Debugging background tasks can be challenging, given they’re not necessarily executed in the order they’re enqueued (assuming you have multiple workers processing them), may be retried if they fail the first time through, and have no direct link to the web request that enqueued them.
Including the id of the web request that enqueued them in the id of the task itself can help alleviate a lot of these debugging issues, and deobfuscate some of the “what happened, and why?” questions that may arise.
I’m using the celery library with Django — this implementation is specific to that combination.
The primary implementation outlined below was first written up in this Rover blog — I found this article super helpful, but still had a couple hurdles to figure out, so thought I’d go into more detail here! Specifically, things that weren’t covered in that blog post that I’ll cover here include:
apply_async function of a celery
Task takes a keyword argument called
task_id, which it then passes on to the
send_task method. If a
task_id is not provided, within
send_task, we see:
task_id = task_id or uuid()
In order to generalize our tasks to ensure that they always define their own task_id that also includes the id of the request that enqueued it, we can define a custom task class that handles this for us. Let’s look at the parts and prerequisites for this.
Of course, this strategy assumes you already have a
request_id attribute available to you on all of your request objects. I covered this in some detail in a previous blog post — assuming you’ve done something similar, you can create a helper function such as:
import threading local = threading.local() def get_local_request_id(): return getattr(local, 'request_id')
Given this, within our custom task class, we can have a helper function that does something like this:
from uuid import uuid4from celery import task def _generate_task_id(): request_id = get_local_request_id() task_id = str(uuid4()) if not request_id and task.current and hasattr(task.current, 'request'): request_id = task.current.request.id if request_id: request_id = request_id.split("_") task_id = '_'.join((request_id, task_id)) return task_id
Let’s talk through each of those pieces, one by one:
request_id=get_local_request_id()— we talked about this above, this will retrieve the request_id off your local thread, assuming it was set there by a piece of middleware.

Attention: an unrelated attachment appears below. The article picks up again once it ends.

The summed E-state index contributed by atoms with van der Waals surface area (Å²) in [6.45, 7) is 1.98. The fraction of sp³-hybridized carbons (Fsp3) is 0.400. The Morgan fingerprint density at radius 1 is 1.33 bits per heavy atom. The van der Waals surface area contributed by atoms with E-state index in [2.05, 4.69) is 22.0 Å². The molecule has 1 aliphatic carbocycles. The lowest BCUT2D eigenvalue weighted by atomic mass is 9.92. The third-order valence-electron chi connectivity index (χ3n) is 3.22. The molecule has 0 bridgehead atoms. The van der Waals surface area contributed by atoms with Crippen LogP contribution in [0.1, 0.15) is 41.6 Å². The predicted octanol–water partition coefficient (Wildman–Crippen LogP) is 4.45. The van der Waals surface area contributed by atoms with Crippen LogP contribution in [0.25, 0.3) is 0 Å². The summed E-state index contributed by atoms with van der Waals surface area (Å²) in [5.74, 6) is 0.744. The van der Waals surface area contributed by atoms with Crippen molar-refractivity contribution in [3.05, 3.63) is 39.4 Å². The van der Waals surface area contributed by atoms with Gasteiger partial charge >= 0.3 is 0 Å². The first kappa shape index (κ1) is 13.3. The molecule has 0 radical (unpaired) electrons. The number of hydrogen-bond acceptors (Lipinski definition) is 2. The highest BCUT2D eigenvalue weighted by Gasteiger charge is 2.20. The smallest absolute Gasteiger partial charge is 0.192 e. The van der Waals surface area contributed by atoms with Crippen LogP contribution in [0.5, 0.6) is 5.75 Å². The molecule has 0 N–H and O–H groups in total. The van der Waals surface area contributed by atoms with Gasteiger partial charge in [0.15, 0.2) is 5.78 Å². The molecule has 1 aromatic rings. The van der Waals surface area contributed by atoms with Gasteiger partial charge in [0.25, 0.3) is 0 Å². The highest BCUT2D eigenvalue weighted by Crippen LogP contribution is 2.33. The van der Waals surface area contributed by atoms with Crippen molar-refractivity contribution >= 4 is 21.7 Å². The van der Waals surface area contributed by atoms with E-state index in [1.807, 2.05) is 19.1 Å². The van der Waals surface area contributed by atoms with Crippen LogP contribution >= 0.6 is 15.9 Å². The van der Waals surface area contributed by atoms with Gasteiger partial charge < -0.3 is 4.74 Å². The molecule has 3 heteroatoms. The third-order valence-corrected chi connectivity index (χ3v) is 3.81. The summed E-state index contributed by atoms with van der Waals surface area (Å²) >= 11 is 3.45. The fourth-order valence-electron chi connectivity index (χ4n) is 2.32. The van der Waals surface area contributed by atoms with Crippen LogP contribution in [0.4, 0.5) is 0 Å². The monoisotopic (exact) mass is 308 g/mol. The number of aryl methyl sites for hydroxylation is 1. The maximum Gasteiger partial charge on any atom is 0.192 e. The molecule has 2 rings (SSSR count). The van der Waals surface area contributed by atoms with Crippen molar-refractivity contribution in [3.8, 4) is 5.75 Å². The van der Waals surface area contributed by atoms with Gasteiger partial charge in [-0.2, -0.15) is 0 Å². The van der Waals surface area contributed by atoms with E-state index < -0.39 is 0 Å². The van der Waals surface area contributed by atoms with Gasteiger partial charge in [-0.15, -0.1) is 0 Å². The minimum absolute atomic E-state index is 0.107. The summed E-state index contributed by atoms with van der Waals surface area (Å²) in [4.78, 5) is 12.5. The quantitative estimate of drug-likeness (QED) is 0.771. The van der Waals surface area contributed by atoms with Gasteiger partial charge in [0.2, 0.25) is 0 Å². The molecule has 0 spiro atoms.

task_id = str(uuid4())— this just generates our unique
task_idin the same way the celery library would if we didn’t do it ourselves
request_id and task.current and hasattr(task.current, 'request'):— this bit handles the scenario where a background task was enqueued by another background task. In this case, the request won’t have gone through our middleware to set the
request_idon the local thread, but the all tasks have the id of the request that enqueued them, we can get it that way:
request_id = task.current.request.id
request_id = request_id.split(“_”)— This is necessary for the same reason the step above may be necessary — tasks can be enqueued from other background tasks. If you want to be able to trace that entire flow back to the beginning, you may consider skipping this step. Doing this means that each
task_idwill only be prepended by the id of the actual web request that led to its enqueuing, but will not include the id of the task that directly enqueued it, if there was one. We chose this approach because, especially once retries are taken into account, there is potential for the
task_idto get really really long if you skip this — this can make it both less useful, and depending on how often you do this, or how deep the enqueuing of tasks from other tasks goes in your application, you could overrun the max length of 255 for a
task_id = '_'.join((request_id, task_id))— this is the final step of prepending our uniquely generated
request_id! Because we’re joining them with an
_, which is not a character that will be found in either of the ids themselves, we know we will always be able to separate one id from the other.
Now that we have our custom
task_id…let’s use it! We’ll rely on the fact that celery’s
apply_async takes in a
task_id as a keyword argument. However, this can present a problem if you’re enqueuing your tasks using
.delay instead. You could of course change all of your usages of
.delay to be
apply_async, but that strategy would require both a larger code change than necessary, and also means that any future additions of calls to
.delay by engineers who aren’t aware of the custom task implementation will lose the custom
task_id functionality. Better if we could handle both. Good news — we can!
In celery’s base
Task class, the docstring on the delay method says this:
Star argument version of :meth:`apply_async`
And the method itself is a handy one-liner that does this:
return self.apply_async(args, kwargs)
So we can apply a similar strategy, but move it up the stack a bit. The
apply_async method on our custom task class will call our helper method to generate a custom
task_id, and pass that into a call to
apply_async, which will take us into celery’s, as we need.
def apply_async(self, args=None, kwargs=None, task_id=None, **options): task_id = task_id or self._generate_task_id() return super(CustomTask, self).apply_async(args=args, kwargs=kwargs, task_id=task_id, **options)
And then, our custom task class’s implementation of
.delay will….do the same thing! Instead of calling
super on the
delay function, we’ll call straight into celery’s
apply_async from our
delay function. That’ll look like this:
def delay(self, *args, **kwargs): task_id = self._generate_task_id() return super(CustomTask, self).apply_async(args, kwargs, task_id=task_id)
Once your custom task is defined, you can use it by adding it as the
base to any of your already defined tasks. So something that used to be defined as:
And we’re off!